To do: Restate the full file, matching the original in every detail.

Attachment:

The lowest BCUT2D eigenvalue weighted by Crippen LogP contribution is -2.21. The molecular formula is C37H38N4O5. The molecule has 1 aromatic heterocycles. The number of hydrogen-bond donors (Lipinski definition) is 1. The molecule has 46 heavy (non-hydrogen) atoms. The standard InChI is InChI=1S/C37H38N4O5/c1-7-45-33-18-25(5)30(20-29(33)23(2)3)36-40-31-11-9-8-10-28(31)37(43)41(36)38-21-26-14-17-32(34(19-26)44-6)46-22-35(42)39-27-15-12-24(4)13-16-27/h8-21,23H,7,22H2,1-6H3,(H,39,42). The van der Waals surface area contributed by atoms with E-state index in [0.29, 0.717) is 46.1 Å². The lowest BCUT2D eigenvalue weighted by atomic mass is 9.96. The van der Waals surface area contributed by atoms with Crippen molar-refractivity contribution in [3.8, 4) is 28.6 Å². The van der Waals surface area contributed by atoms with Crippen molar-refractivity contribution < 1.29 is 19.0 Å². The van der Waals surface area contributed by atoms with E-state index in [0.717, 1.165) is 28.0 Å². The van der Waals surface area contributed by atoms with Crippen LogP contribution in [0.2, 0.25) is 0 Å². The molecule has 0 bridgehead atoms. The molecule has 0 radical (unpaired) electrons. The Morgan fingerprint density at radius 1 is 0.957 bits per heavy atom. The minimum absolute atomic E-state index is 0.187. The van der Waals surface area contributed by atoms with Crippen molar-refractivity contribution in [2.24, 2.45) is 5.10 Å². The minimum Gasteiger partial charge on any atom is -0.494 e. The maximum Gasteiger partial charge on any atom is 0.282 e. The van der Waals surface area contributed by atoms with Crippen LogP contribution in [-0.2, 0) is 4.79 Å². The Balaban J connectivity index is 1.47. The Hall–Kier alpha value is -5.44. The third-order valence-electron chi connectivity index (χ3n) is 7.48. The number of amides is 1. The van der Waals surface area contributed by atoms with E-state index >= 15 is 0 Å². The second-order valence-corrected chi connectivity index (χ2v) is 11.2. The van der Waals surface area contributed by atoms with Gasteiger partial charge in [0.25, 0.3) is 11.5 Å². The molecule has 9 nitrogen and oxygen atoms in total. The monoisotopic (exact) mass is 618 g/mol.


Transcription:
The lowest BCUT2D eigenvalue weighted by Crippen LogP contribution is -2.21. The molecular formula is C37H38N4O5. The molecule has 1 aromatic heterocycles. The number of hydrogen-bond donors (Lipinski definition) is 1. The molecule has 46 heavy (non-hydrogen) atoms. The standard InChI is InChI=1S/C37H38N4O5/c1-7-45-33-18-25(5)30(20-29(33)23(2)3)36-40-31-11-9-8-10-28(31)37(43)41(36)38-21-26-14-17-32(34(19-26)44-6)46-22-35(42)39-27-15-12-24(4)13-16-27/h8-21,23H,7,22H2,1-6H3,(H,39,42). The van der Waals surface area contributed by atoms with E-state index in [0.29, 0.717) is 46.1 Å². The lowest BCUT2D eigenvalue weighted by atomic mass is 9.96. The van der Waals surface area contributed by atoms with Crippen molar-refractivity contribution in [3.8, 4) is 28.6 Å². The van der Waals surface area contributed by atoms with Crippen molar-refractivity contribution < 1.29 is 19.0 Å². The van der Waals surface area contributed by atoms with E-state index in [0.717, 1.165) is 28.0 Å². The van der Waals surface area contributed by atoms with Crippen LogP contribution in [0.2, 0.25) is 0 Å². The molecule has 0 bridgehead atoms. The molecule has 0 radical (unpaired) electrons. The Morgan fingerprint density at radius 1 is 0.957 bits per heavy atom. The minimum absolute atomic E-state index is 0.187. The van der Waals surface area contributed by atoms with Crippen molar-refractivity contribution in [2.24, 2.45) is 5.10 Å². The minimum Gasteiger partial charge on any atom is -0.494 e. The maximum Gasteiger partial charge on any atom is 0.282 e. The van der Waals surface area contributed by atoms with Crippen LogP contribution in [-0.2, 0) is 4.79 Å². The Balaban J connectivity index is 1.47. The Hall–Kier alpha value is -5.44. The third-order valence-electron chi connectivity index (χ3n) is 7.48. The number of amides is 1. The van der Waals surface area contributed by atoms with E-state index >= 15 is 0 Å². The second-order valence-corrected chi connectivity index (χ2v) is 11.2. The van der Waals surface area contributed by atoms with Gasteiger partial charge in [0.25, 0.3) is 11.5 Å². The molecule has 9 nitrogen and oxygen atoms in total. The monoisotopic (exact) mass is 618 g/mol.